Tuesday, January 26, 2016

Modernist Catch Phrases

My forthcoming book, The Humanists versus the Reactionary Avant Garde, is very close to publication.  Here is one last preview of the book before it is published:

Anyone who cares about architecture constantly runs into catch phrases that are used to dismiss traditional architecture. Any architecture that learns from earlier styles is “nostalgic,” it looks like it belongs in a “theme park,” and it is not “of our time.”
These catch phrases get in the way of developing architecture that responds to the real needs of our time, so we should make it clear that they catch phrases are hollow.


Before 1920, the word “nostalgia” referred to a medical condition found in soldiers who were so traumatized by battle that they had a pathological desire to return to home. The word was first used in 1920 in its current sense, to mean a generalized longing for the past. The current sense became popular because the modernist movement of that time needed the word.
If you look at the writing of that time, you will see that modernists were willing to use wildly utopian models of the future, but they criticized people who used any models from the past. The best-known futuristic model is the communist ideal of an industrial workers’ utopia, a favorite of intellectuals of the early and mid twentieth century. Architects. We have seen that city planners used equally extreme futuristic models, such as Le Corbusier’s radiant city.
In reality, it is obviously best to choose on a case-by-case basis whether to use models from the past or from the future, thinking in each case about which model does the most to enhance our well-being—rather than automatically rejecting the past in favor of progress or automatically rejecting the future in favor of tradition. We should not let an empty catch phrase like “nostalgia” stop us from thinking about which model is best in any given case.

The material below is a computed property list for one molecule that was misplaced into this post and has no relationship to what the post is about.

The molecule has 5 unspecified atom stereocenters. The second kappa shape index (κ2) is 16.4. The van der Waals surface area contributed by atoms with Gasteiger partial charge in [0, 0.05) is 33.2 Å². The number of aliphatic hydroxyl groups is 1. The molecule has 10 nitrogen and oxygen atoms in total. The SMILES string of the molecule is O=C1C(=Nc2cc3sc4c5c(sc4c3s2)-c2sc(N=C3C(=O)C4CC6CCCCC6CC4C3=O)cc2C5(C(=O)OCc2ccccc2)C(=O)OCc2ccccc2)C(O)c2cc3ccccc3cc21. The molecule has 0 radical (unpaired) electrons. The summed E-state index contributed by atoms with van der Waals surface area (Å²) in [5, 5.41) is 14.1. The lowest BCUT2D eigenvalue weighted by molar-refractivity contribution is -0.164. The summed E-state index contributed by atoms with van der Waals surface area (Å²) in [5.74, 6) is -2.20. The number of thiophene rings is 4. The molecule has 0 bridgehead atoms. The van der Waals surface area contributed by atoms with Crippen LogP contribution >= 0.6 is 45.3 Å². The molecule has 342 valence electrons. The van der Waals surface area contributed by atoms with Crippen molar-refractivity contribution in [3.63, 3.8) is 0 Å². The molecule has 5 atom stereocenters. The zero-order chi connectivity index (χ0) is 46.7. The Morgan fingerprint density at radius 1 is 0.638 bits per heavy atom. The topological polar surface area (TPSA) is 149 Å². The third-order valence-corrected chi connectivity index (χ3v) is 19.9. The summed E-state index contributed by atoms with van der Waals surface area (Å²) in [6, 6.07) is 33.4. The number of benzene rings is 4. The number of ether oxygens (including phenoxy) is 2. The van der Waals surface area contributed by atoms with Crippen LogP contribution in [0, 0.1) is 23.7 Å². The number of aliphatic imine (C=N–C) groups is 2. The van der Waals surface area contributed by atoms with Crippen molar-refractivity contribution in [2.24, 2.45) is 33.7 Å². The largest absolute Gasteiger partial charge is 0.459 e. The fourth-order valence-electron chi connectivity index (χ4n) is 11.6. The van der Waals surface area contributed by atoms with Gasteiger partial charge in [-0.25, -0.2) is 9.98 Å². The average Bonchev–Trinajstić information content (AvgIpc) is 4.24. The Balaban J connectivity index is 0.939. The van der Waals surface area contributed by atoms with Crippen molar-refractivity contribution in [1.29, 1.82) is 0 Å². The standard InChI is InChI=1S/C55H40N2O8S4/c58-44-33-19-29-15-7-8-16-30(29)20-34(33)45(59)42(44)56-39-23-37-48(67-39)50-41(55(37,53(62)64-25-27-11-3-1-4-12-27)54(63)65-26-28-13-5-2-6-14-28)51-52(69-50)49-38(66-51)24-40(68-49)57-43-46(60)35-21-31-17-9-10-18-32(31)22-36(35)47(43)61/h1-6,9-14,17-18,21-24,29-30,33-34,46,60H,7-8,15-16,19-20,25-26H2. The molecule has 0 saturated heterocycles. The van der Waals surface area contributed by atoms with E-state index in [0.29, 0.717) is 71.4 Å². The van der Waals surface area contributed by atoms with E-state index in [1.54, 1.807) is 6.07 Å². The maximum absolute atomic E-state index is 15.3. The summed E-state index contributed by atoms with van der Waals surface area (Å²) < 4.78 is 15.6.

For example, New Urbanists have designed neighborhoods laid out like the old streetcar suburbs because they think it is better to live where you can walk to shopping and other services, rather than living in a sprawl suburb where you have to drive every time you leave home. But New Urbanist developments also use up-to-date heating, air-conditioning, and kitchen equipment, unlike the original streetcar suburbs, which used coal for cooking and heating and had no air conditioning.
They are not nostalgic for the days when the streetcar suburbs were built, when coal was the main fuel and when women did not have the right to vote. But they do see that we can learn some things from those days, if we think about them in enough detail to avoid what was bad but learn from what was good about them. They see that they can get the best result by learn how to build walkable neighborhoods from past models, and by using the most advanced technologies when they are appropriate.